After years of under-regulation in online retail, China’s Ecommerce Law officially entered into force at the start of 2019. Although the law introduced sweeping reforms, the industry did not experience overnight change. China’s State Administration of Market Regulation (SAMR), the supervisory authority behind the law, has instead maintained a steady drip of measures and policies designed to implement and clarify various provisions of the Ecommerce Law. The result has been a more predictable...
China Market Intelligence
The agreement includes considerable positive developments on issues concerning financial services, agriculture, and intellectual property. China has committed to purchase $200 billion of US goods above 2017 levels. The agreement contains a dispute resolution mechanism that aims to ensure faithful implementation.
On November 15, China’s National Development and Reform Commission (NDRC) released the Guiding Opinion to Deeply Integrate Advanced Manufacturing and Modern Service Industries, outlining a plan for updating China’s manufacturing capabilities by 2025.
On July 31, US-China Business Council (USCBC) President Craig Allen testified before the US-China Economic Security Review Commission (USCC) on US companies’ access, risks, and opportunities in China’s health market.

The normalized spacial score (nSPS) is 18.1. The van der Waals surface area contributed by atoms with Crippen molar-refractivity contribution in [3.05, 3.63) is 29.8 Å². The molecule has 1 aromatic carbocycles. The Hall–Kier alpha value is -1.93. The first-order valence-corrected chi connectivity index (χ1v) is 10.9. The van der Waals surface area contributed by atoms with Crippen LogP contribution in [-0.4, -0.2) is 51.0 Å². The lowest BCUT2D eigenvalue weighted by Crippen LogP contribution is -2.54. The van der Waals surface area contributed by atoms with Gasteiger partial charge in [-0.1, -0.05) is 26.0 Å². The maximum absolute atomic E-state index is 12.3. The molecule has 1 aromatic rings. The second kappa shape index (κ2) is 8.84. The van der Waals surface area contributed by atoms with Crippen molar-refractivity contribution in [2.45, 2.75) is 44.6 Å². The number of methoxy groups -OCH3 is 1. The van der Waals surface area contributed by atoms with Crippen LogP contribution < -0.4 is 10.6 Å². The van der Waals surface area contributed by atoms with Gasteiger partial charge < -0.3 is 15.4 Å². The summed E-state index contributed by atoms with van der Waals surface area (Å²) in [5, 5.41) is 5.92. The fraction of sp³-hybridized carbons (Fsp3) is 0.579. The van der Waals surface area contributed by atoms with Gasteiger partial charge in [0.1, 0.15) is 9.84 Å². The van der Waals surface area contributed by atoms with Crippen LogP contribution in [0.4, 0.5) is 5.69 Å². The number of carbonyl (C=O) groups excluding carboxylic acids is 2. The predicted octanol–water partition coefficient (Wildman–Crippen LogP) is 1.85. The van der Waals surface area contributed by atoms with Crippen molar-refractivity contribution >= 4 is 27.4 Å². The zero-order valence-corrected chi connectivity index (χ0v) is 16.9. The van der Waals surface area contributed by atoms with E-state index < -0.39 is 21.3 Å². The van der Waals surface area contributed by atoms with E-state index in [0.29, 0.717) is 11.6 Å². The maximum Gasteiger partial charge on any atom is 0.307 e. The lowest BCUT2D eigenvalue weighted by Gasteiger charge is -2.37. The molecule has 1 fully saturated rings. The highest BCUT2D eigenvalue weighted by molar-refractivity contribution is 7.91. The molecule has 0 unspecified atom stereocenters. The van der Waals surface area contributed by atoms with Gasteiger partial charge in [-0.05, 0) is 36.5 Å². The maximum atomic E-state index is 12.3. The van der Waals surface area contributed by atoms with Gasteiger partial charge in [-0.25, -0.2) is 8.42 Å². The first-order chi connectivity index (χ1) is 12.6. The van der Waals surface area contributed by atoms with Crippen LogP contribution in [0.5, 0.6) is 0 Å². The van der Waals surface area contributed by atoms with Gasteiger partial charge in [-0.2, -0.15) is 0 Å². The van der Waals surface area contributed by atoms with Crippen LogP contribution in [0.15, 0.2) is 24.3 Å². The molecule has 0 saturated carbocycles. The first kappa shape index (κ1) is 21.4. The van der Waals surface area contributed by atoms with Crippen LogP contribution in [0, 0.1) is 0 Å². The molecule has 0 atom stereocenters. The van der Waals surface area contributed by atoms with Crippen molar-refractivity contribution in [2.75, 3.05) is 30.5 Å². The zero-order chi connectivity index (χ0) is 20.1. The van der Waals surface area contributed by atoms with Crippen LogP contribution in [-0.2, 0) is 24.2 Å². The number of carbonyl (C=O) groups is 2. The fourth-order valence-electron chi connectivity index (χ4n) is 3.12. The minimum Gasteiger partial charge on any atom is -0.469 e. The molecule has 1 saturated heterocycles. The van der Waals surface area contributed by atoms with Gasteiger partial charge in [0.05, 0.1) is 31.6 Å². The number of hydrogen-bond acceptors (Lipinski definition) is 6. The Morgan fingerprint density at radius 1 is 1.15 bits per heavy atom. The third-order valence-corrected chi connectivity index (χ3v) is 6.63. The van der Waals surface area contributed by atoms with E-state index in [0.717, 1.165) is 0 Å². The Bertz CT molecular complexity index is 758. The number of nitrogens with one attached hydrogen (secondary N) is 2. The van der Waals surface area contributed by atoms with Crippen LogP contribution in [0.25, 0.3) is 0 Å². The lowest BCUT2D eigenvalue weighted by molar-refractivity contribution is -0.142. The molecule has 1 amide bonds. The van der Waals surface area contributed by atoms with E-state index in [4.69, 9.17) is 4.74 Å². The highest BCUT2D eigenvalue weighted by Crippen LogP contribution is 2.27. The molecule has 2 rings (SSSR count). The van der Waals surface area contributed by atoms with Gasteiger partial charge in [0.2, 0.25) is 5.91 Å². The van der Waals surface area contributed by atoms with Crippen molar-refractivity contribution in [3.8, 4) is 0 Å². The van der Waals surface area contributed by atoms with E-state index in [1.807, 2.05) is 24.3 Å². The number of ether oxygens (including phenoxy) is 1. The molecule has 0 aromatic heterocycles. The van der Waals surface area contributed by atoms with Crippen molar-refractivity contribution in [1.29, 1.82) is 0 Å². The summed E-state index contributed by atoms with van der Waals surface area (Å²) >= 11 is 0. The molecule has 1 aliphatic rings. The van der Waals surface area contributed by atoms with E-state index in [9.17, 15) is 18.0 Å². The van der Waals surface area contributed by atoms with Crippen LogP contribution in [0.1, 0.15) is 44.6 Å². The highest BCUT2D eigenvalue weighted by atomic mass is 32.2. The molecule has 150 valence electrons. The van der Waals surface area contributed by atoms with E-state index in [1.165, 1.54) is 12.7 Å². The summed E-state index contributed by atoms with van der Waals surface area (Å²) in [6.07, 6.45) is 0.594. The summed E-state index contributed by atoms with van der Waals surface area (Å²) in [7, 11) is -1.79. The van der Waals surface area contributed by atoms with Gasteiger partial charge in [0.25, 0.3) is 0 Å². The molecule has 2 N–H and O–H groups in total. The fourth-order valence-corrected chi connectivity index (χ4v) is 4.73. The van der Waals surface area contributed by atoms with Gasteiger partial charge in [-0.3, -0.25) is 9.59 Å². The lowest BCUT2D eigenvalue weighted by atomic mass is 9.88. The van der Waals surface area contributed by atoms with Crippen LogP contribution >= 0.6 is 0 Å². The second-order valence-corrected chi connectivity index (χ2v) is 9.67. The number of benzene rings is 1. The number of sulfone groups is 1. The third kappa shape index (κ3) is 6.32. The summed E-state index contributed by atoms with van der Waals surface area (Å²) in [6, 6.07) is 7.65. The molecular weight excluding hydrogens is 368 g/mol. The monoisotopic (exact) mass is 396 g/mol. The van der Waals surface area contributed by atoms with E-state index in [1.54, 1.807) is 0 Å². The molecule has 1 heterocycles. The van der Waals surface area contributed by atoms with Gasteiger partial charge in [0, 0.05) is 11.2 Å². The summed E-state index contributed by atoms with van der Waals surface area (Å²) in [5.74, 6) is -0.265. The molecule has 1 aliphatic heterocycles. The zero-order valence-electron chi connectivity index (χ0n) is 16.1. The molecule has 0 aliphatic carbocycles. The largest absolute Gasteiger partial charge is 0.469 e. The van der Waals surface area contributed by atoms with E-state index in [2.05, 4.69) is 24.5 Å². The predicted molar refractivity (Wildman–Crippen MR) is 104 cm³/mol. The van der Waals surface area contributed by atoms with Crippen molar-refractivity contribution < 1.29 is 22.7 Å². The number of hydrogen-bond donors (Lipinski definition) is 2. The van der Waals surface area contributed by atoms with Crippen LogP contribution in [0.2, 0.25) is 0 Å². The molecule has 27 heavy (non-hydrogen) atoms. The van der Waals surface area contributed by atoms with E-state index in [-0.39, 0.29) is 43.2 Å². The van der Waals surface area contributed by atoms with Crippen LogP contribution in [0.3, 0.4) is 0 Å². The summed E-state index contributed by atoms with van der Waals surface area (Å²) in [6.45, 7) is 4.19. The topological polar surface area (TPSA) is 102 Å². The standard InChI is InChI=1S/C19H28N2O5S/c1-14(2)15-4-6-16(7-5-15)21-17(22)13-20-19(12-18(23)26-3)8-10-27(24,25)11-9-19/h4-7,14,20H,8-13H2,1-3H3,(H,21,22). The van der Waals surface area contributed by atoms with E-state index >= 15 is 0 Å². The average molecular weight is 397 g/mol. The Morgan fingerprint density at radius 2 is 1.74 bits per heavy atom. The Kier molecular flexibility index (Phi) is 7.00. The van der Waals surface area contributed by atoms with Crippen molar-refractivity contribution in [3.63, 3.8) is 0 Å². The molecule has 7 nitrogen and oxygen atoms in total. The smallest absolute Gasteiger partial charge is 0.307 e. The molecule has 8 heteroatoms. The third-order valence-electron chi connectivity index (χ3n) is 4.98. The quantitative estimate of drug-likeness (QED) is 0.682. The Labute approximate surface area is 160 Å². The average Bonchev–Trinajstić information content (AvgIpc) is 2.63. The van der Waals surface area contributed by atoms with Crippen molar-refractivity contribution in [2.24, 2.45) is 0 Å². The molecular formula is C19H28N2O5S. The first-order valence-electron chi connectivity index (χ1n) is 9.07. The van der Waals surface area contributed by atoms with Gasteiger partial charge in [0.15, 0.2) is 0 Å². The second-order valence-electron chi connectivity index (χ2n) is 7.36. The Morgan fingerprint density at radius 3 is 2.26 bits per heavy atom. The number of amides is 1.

At last year’s National People’s Congress (NPC), China launched a massive government restructuring to streamline policymaking and enforcement. Throughout the months-long reorganization process, the government continued to move ahead with policy reforms in some areas, while other regulations on the NPC 2018 work plan were not addressed.
Trade talks to date have touched on a wide range of issues, but have not narrowed differences on structural issues like IP protection, forced tech transfers, and subsidies to China’s state-owned enterprises.
China’s new Intellectual Property (IP) Court will bring much needed subject matter expertise to adjudicate technical IP cases between foreign and domestic companies when it begins operations January 1.
USCBC’s 2018 Member Survey found that China’s intellectual property rights (IPR) protection environment remains generally unchanged from previous years, but slowly improving.